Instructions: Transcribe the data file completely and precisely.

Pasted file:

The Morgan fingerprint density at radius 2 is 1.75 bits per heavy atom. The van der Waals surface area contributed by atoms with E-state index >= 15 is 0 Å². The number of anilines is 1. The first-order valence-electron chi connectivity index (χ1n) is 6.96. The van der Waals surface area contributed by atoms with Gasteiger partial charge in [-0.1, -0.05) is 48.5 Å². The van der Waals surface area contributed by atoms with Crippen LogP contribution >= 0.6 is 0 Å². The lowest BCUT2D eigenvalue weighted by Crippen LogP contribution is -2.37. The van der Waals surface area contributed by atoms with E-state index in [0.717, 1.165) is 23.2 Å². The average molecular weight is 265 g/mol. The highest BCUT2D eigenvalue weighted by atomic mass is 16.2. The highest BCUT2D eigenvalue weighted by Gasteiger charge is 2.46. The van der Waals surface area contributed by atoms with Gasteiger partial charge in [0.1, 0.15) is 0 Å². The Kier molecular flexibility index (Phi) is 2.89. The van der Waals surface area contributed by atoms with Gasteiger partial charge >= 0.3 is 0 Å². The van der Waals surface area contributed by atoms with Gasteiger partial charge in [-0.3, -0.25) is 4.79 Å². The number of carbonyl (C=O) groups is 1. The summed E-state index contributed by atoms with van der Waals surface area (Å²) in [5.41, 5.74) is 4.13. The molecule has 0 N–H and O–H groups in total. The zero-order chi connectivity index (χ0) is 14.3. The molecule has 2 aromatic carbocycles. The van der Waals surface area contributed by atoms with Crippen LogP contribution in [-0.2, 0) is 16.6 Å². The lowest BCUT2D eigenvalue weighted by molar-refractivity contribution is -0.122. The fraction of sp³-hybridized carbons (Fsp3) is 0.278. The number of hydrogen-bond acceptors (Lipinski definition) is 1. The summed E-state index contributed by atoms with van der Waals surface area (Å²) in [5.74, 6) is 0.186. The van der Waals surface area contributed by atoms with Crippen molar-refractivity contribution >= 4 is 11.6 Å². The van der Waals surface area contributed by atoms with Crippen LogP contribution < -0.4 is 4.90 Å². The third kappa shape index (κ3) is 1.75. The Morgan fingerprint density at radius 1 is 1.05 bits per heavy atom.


The Morgan fingerprint density at radius 2 is 1.75 bits per heavy atom. The van der Waals surface area contributed by atoms with E-state index >= 15 is 0 Å². The number of anilines is 1. The first-order valence-electron chi connectivity index (χ1n) is 6.96. The van der Waals surface area contributed by atoms with Gasteiger partial charge in [-0.1, -0.05) is 48.5 Å². The van der Waals surface area contributed by atoms with Crippen LogP contribution >= 0.6 is 0 Å². The lowest BCUT2D eigenvalue weighted by Crippen LogP contribution is -2.37. The van der Waals surface area contributed by atoms with E-state index in [0.717, 1.165) is 23.2 Å². The average molecular weight is 265 g/mol. The highest BCUT2D eigenvalue weighted by atomic mass is 16.2. The highest BCUT2D eigenvalue weighted by Gasteiger charge is 2.46. The van der Waals surface area contributed by atoms with Gasteiger partial charge in [0.1, 0.15) is 0 Å². The Kier molecular flexibility index (Phi) is 2.89. The van der Waals surface area contributed by atoms with Gasteiger partial charge >= 0.3 is 0 Å². The van der Waals surface area contributed by atoms with Gasteiger partial charge in [-0.3, -0.25) is 4.79 Å². The number of carbonyl (C=O) groups is 1. The summed E-state index contributed by atoms with van der Waals surface area (Å²) in [5.41, 5.74) is 4.13. The molecule has 0 N–H and O–H groups in total. The zero-order chi connectivity index (χ0) is 14.3. The molecule has 2 aromatic carbocycles. The van der Waals surface area contributed by atoms with Crippen LogP contribution in [-0.2, 0) is 16.6 Å². The lowest BCUT2D eigenvalue weighted by molar-refractivity contribution is -0.122. The fraction of sp³-hybridized carbons (Fsp3) is 0.278. The number of hydrogen-bond acceptors (Lipinski definition) is 1. The summed E-state index contributed by atoms with van der Waals surface area (Å²) in [5.74, 6) is 0.186. The van der Waals surface area contributed by atoms with Crippen molar-refractivity contribution >= 4 is 11.6 Å². The van der Waals surface area contributed by atoms with Crippen LogP contribution < -0.4 is 4.90 Å². The third kappa shape index (κ3) is 1.75. The Morgan fingerprint density at radius 1 is 1.05 bits per heavy atom.